The week in higher education – 11 May 2017

The good, the bad and the offbeat: the academy through the lens of the world’s media

May 11, 2017
Game of Thrones cartoon

The creator of Dothraki, the language used in Game of Thrones, will teach a summer course on invented languages at the University of California, Berkeley. David J. Peterson was set on his way to a career in invented languages, with other work including the film Thor, by a master’s in linguistics at Berkeley. The news of the course, reported by the Independent on 28 April, renews the feeling that one of the essential dividing lines in modern Western society is between the minority obsessed with Game of Thrones and the majority who find that obsession as mystifying as a lecture delivered in Dothraki.


Donald Trump has written many books about himself, but his comments about America’s seventh president, Andrew Jackson, suggest that he should steer clear of penning any works on history when he leaves the White House. In a discussion with the Washington Examiner published on 1 May, Mr Trump claimed that Jackson was “really angry” as he watched the Civil War unfold, despite the fact that “Old Hickory” died 16 years before the conflict began. “He said: ‘There’s no reason for this,’” Mr Trump explained of President Jackson’s apparent outrage, adding that the slave-owning military strongman known for his brutal clearance of Native Americans also had a “big heart”. The incumbent president also posed a challenge for US historians, stating that “people don’t ask…why was there a Civil War?”. Interviewed by BBC News Online, historian Judith Geisberg, from Villanova University, confirmed however that the subject may possibly have come up in various university seminars a few times over the years. “People have been asking that question from the moment the war began – there are generations of answers,” she said.


A Mission Impossible-style attempt to infiltrate an academic’s office via an air vent and steal an exam paper ended badly for two US students, the Daily Mail reported on 4 May. With a statistics examination coming up, two students at the University of Kentucky accessed their professor’s office by clambering along an air conditioning duct and lowering themselves into the room, the Mail reported. However, the duo were apprehended in their Ethan Hunt-esque break-in because their professor was working late and returned to his office at 1.30am. Finding the door barricaded, lecturer John Cain said that he shouted that he was calling the police, causing the pair to make a run for it before one of them decided to hand himself in. The student – whose ingenuity and dedication in purloining could surely have earned a decent mark if directed towards revising – also admitted to having lifted another paper from the academic’s office in a similarly acrobatic way. The duo are now set to face burglary charges next month.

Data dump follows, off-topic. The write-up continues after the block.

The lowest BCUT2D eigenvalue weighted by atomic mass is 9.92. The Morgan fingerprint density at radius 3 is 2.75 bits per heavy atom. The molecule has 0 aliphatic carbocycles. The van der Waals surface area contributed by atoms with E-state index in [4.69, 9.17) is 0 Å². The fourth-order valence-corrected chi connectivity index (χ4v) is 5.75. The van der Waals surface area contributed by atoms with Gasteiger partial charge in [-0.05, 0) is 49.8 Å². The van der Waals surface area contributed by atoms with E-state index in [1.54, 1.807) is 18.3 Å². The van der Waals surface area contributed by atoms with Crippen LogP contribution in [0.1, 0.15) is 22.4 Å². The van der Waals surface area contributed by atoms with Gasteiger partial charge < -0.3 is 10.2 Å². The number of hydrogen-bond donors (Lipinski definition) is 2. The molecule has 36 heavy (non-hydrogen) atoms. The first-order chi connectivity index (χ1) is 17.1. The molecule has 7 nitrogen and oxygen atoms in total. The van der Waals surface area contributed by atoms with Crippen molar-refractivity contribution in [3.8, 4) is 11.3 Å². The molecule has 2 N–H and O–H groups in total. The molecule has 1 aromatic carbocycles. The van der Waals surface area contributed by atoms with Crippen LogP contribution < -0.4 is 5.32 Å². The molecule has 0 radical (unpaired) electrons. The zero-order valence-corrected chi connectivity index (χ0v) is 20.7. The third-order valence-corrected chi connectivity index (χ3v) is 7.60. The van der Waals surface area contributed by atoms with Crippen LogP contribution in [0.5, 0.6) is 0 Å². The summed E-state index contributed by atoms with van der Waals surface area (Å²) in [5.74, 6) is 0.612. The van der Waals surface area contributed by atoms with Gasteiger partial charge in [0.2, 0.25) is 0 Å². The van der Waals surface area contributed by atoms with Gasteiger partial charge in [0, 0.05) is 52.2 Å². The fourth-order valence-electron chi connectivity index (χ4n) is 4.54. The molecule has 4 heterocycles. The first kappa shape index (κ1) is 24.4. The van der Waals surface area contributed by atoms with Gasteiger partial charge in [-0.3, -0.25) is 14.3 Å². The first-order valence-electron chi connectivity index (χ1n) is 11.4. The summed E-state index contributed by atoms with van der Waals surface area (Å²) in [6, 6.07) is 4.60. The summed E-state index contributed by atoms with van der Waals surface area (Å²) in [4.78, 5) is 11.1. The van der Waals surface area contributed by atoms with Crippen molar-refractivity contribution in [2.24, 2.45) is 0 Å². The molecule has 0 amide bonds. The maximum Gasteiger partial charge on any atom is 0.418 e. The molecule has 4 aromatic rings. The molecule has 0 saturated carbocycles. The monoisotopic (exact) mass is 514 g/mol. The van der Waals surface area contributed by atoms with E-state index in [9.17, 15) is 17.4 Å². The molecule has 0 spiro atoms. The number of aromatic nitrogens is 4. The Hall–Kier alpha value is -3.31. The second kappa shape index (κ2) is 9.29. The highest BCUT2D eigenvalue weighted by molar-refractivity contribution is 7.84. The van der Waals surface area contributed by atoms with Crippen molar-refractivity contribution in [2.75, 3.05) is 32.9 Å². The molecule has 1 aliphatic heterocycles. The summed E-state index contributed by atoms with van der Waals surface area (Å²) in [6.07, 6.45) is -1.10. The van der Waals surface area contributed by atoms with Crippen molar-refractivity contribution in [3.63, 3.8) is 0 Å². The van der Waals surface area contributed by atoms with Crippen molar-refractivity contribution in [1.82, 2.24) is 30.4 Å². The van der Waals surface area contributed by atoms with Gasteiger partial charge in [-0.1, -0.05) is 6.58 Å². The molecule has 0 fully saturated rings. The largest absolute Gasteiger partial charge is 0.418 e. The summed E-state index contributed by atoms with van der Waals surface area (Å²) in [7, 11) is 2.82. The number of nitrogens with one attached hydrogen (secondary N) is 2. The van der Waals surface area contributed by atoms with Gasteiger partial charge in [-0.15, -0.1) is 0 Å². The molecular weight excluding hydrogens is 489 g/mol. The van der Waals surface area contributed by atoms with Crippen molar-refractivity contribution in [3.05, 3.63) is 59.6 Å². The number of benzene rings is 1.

Forget mind maps, revision timetables or “smart drugs” – those who want to do well in exams should try sniffing some sprigs of rosemary. According to researchers at Northumbria University, pupils working in a room perfumed by a whiff of rosemary, in the form of an essential oil, achieved 5 to 7 per cent better results in memory tests, BBC News Online reported on 4 May. The tests, conducted on 40 children aged 10 and 11, support traditional beliefs about rosemary’s association with memory, as in Shakespeare’s play Hamlet, when Ophelia says, “There’s rosemary, that’s for remembrance.” “It could be that aromas affect electrical activity in the brain or that pharmacologically active compounds can be absorbed when adults are exposed,” said the study’s co-author Mark Moss, who hopes to extend the study with “large-scale trials of aroma application in education settings”.


Barack Obama once considered having an affair with a gay university professor, an explosive new biography has claimed. In Rising Star: The Making of Barack Obama, Pulitzer prizewinning author David J. Garrow states that the future US president “developed a friendship beyond the classroom” with Lawrence Goldyn while at Occidental College, in Los Angeles, the Daily Mail reported on 2 May. Dr Goldyn’s penchant for wearing “really bright yellow pants and open-toed sandals” did not put off the young Mr Obama, who, according to Mr Garrow, “wrote somewhat elusively to his first intimate girlfriend that he had thought about and considered gayness but ultimately decided that a same-sex relationship would be less challenging and demanding than developing one with the opposite sex”. Dr Goldyn, who retrained as a medical doctor and is now an HIV specialist in Mendocino, California, “was the first…openly gay person of authority that I had come in contact with”, Mr Obama has written. His friendship with Mr Goldyn “helped to educate me” on gay and lesbian issues, he has written.

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